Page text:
In the last three decades, women have dramatically increased their representation in leadership and authority positions, and this trend will certainly continue. Yet, surprisingly little empirical attention has been devoted to women’s experiences after they obtain job authority, especially, how the psychological and physical health costs and rewards of job authority differ between men and women. Focusing on women’s well-being is crucial and timely. It is important not only to increase women’s access to leadership positions but also to make sure that women stay and thrive there.
The major objectives of this project are:
Aim 1. To explore how job authority affects physical and mental health among black, white, and Hispanic women and men.
Aim 2. To look at how the effect of job authority on men’s and women’s health has changed since the 1970s. Has job authority become more acceptable and less stressful for women of younger cohorts?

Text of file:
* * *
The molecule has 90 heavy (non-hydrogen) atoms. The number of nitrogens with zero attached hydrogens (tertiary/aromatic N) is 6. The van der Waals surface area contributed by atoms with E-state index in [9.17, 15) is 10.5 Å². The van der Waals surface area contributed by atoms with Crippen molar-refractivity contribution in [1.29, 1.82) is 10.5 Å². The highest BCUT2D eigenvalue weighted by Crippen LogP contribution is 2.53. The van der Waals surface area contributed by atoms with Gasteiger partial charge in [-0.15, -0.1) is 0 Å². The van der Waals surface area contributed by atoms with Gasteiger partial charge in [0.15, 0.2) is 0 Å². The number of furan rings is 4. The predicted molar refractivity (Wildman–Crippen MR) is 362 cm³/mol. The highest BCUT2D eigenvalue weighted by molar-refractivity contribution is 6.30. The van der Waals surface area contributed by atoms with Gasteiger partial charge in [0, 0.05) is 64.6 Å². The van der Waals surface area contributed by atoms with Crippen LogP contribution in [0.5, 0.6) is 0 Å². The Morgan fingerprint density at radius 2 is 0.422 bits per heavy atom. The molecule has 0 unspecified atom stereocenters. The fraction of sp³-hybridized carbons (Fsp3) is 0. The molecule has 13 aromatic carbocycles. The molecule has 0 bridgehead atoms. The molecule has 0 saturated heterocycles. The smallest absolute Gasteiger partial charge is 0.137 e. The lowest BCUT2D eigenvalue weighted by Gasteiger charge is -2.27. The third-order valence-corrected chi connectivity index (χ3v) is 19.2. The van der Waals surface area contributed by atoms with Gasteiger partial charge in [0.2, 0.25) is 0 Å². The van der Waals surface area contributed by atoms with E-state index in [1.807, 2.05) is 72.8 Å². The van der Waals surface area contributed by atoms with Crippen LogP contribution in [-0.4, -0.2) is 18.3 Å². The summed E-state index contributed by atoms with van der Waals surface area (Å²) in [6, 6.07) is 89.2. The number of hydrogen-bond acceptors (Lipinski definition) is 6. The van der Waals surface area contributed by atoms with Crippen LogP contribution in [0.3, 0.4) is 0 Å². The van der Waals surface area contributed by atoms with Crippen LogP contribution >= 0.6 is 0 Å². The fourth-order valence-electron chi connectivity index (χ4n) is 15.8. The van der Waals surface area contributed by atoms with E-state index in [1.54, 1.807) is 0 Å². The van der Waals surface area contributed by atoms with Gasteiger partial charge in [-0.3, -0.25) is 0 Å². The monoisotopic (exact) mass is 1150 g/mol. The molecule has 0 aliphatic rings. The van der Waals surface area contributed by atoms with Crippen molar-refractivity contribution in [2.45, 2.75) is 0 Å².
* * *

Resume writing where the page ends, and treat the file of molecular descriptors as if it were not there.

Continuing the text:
Aim 3. To understand how the effect of job authority on health varies across sectors of economy with different concentrations of men and women.
Aim 4. To uncover social, psychological, behavioral, and biological mechanisms through which job authority may affect health differently for women and men. We are particularly interested in:
Job characteristics: Women executives might have different actual work experiences than men executives even if their official job titles and job descriptions are formally the same)
Job security: Women executives have more precarious positions than men (“glass cliff”)
Perceived stressors at work, social conflict at work, coping strategies and coping resources (social support, problem- focused coping, emotion-focused coping, self-esteem, self-efficacy)
Physiological markers of stress (heart rate, blood pressure, cortisol, inflammation, sleep patterns)
Health behaviors (exercise, smoking, alcohol)
We are launching a multi-site and multi-method collection of longitudinal survey data, biomarkers, daily stress diary data, and in-depth interviews.